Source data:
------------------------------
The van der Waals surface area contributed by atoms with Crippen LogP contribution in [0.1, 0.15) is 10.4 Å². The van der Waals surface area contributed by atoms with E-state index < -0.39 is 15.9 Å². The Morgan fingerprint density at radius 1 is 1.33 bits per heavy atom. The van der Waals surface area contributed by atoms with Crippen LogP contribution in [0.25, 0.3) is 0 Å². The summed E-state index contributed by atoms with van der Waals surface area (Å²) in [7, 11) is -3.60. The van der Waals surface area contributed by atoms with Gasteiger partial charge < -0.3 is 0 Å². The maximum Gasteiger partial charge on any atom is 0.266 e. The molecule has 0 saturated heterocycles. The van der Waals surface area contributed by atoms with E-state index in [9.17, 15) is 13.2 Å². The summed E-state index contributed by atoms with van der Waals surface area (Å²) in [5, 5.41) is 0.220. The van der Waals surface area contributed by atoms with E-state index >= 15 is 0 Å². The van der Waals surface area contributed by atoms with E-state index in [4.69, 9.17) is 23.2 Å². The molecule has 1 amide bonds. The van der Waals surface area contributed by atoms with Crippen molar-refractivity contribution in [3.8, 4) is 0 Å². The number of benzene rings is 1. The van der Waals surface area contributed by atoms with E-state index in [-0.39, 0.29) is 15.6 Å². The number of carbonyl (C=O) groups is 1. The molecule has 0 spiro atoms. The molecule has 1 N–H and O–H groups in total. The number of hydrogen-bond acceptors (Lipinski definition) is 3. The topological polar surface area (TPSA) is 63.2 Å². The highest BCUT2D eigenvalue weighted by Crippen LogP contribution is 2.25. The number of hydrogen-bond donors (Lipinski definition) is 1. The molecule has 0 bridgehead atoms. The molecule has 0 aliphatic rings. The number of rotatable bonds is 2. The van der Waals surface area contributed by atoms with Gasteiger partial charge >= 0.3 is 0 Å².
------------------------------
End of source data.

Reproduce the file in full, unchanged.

The van der Waals surface area contributed by atoms with Crippen LogP contribution in [0.1, 0.15) is 10.4 Å². The van der Waals surface area contributed by atoms with E-state index < -0.39 is 15.9 Å². The Morgan fingerprint density at radius 1 is 1.33 bits per heavy atom. The van der Waals surface area contributed by atoms with Crippen LogP contribution in [0.25, 0.3) is 0 Å². The summed E-state index contributed by atoms with van der Waals surface area (Å²) in [7, 11) is -3.60. The van der Waals surface area contributed by atoms with Gasteiger partial charge < -0.3 is 0 Å². The maximum Gasteiger partial charge on any atom is 0.266 e. The molecule has 0 saturated heterocycles. The van der Waals surface area contributed by atoms with E-state index in [9.17, 15) is 13.2 Å². The summed E-state index contributed by atoms with van der Waals surface area (Å²) in [5, 5.41) is 0.220. The van der Waals surface area contributed by atoms with E-state index >= 15 is 0 Å². The van der Waals surface area contributed by atoms with E-state index in [4.69, 9.17) is 23.2 Å². The molecule has 1 amide bonds. The van der Waals surface area contributed by atoms with Crippen molar-refractivity contribution in [3.8, 4) is 0 Å². The number of benzene rings is 1. The van der Waals surface area contributed by atoms with E-state index in [-0.39, 0.29) is 15.6 Å². The number of carbonyl (C=O) groups is 1. The molecule has 0 spiro atoms. The molecule has 1 N–H and O–H groups in total. The number of hydrogen-bond acceptors (Lipinski definition) is 3. The topological polar surface area (TPSA) is 63.2 Å². The highest BCUT2D eigenvalue weighted by Crippen LogP contribution is 2.25. The number of hydrogen-bond donors (Lipinski definition) is 1. The molecule has 0 bridgehead atoms. The molecule has 0 aliphatic rings. The number of rotatable bonds is 2. The van der Waals surface area contributed by atoms with Gasteiger partial charge >= 0.3 is 0 Å².